Brexit & Domain Names

What are the consequences of Brexit on domain names ?

Brexit & Domain names

On December 31st, 2020, the UK left the European Union. This withdrawal has many consequences, particularly in relation to domain names. For example, there was an impact on the domain name portfolios of British individuals and companies.

As a response, it’s important to analyze the IT solutions available to British businesses that ensure they are able to survive in the European digital space. To do so, the policies adopted by the various European Registries, whether European ccTLDs or national ccTLDs and other geoTLDs, must be taken into account.

I. .EU : the European TLD

Since January 1st, 2021, EURid (.EU Registry) no longer allows the registration of new .EU domain names by British registrants. Moreover, from that date, EURid no longer allows the transfer of a domain name to a British registrant.

As a result, the eligibility criteria have evolved. With regard to the European regulations in force on the subject, .EU domain names can now be registered by:

  • A European Union citizen, regardless of his place of residence;
  • An individual person who is not a citizen of the Union and who resides in a member state;
  • A company established within the Union; or
  • An organization established in the Union, without prejudice to applicable national law.

The only exception being a British citizen residing in the European Union – they are eligible to register for a .EU domain.

A few dates to remember…

Until June 30th, 2021: not eligible .EU domains are moved to the so-called “suspended” status. This status means a domain name can no longer support any service (such as website and email) but may still be reinstated if registration data is updated to meet the eligibility criteria. During this period, British registrants can always regain access to their domain name by updating their data with their Registrar.

On July 1st, 2021, EURid will notify by email all UK registrants and their registrars that their domain name is no longer compliant with the .EU regulatory framework and is moved to the so-called “withdrawn” status. Thus, the domain name is not in the zone file and cannot support any service. During this period, the only possible operation to reactivate a “withdrawn” domain is a ContactUpdate. After updating the contact or creating a new contact with valid data, if the registrant wishes to reactivate his domain name, it will be necessary to make a legal transfer. This is a procedure carried out by EURid’s legal department which will validate the reactivation of the domain name.

On January 1st, 2022, all the domain names with a “withdrawn” status, will be revoked. They will then become available for general registration. For security reasons, their release will occur in batches.

Now that we’ve analyzed the European regulations, let’s focus on the ccTLDs of the Member States.

II. ccTLDs of the Member State of the European Union

As mentioned above, each Member State of the European Union is free to lay down the rules of its choice regarding eligibility. This leads to many disparities in the Union. In addition, the ccTLDs are subject to the jurisdictions of the countries concerned and therefore to their law. On the other hand, the eligibility criteria of a ccTLD are subject to the rules of the Registries and so they can change at any time. This must be taken into account when purchasing a domain with a ccTLD.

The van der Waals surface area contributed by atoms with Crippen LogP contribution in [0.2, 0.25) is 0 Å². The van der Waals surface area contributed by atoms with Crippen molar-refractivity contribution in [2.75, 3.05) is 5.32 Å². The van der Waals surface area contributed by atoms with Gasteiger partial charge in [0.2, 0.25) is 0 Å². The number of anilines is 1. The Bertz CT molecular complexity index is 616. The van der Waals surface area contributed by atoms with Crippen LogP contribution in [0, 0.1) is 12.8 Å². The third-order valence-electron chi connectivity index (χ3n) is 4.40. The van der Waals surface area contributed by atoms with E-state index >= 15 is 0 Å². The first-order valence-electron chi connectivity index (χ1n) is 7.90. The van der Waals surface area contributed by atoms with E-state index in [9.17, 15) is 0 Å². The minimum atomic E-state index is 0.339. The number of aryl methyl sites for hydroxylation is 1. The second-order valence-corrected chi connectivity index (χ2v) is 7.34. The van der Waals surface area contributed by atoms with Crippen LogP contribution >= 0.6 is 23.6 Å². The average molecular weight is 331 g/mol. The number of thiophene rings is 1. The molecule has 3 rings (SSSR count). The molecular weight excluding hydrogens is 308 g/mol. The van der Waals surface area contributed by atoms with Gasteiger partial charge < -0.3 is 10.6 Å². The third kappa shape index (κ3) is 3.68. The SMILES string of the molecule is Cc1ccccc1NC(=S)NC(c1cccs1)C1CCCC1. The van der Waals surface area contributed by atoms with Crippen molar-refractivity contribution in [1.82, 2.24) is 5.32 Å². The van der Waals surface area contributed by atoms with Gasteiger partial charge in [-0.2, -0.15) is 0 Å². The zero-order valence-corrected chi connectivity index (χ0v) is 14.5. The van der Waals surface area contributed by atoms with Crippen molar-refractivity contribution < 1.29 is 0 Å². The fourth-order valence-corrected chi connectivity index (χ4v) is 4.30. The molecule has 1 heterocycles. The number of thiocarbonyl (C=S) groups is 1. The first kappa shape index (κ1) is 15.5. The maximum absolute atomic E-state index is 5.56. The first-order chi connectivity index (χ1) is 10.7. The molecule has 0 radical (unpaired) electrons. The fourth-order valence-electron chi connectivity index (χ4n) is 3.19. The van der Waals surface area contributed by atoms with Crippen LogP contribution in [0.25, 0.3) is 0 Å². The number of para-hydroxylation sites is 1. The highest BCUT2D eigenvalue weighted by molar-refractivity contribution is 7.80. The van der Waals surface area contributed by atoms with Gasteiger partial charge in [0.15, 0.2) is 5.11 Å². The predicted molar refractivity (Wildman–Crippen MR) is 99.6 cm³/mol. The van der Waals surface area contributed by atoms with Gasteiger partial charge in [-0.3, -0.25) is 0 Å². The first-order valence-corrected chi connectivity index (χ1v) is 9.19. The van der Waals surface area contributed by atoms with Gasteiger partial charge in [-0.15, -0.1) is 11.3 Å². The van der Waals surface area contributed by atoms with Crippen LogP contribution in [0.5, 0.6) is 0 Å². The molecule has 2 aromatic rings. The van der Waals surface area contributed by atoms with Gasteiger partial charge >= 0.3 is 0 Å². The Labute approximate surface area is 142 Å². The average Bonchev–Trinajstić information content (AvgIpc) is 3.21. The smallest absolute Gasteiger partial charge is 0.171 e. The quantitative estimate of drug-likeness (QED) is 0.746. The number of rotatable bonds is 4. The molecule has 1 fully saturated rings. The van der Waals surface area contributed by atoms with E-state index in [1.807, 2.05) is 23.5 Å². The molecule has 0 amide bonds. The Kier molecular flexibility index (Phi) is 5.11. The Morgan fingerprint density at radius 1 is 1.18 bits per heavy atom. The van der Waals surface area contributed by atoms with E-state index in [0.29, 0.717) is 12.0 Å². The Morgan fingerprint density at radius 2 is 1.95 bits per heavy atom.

As the principle of the free movement of goods also applies to domain names, territorial restrictions cannot apply to European companies and citizens. However, they do apply to legal entities whose registered office is located outside the European Union and to natural persons who are not European citizens or who do not live in a Member State.

Thus, due to Brexit, British individuals and companies are no longer allowed to register a ccTLDs domain related to the following European countries:

On the other hand, British individuals and companies will be able to keep their domains in some European countries such as:

What about the British ccTLD .uk and its SLDs ?

Despite Brexit, the conditions of eligibility remain the same. European individuals and legal entities can still register a .UK domain name under the same conditions as before December 31st, 2020. All the British SLDs managed by Nominet are not affected.

III. geoTLDS of the Member State of the European Union

We also need to consider geoTLDs. These extensions are linked to a city, a region or a cultural community. Most of the time, some eligibility rules should be respected and/or sometimes a content control or cultural interest may be required.

First of all, let’s focus on the geoTLDs with no restrictions (and so no territorial restrictions). British individuals and companies will still be able to register domain names with the following extensions:

With the following extensions, they will also be able to register domain names without territorial restrictions, however an additional criterion is required:

And last, there are also geoTLDs with territorial restrictions, so British people will not be able to register domain names with the following extensions:

Registry eligibility rules are sometimes complicated and differ from Registry to Registry, and thus from ccTLD to ccTLD… However, we hope this blogpost will help you better understand the impact of Brexit on domain names, whether you are directly impacted or not.

Come and purchase your Domain at OVHcloud !

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Registry Liaison Manager at @OVH - Domain Names Squad

IP Specialist - Registrar-Registry relationship - @OVH Primary Contact at #ICANN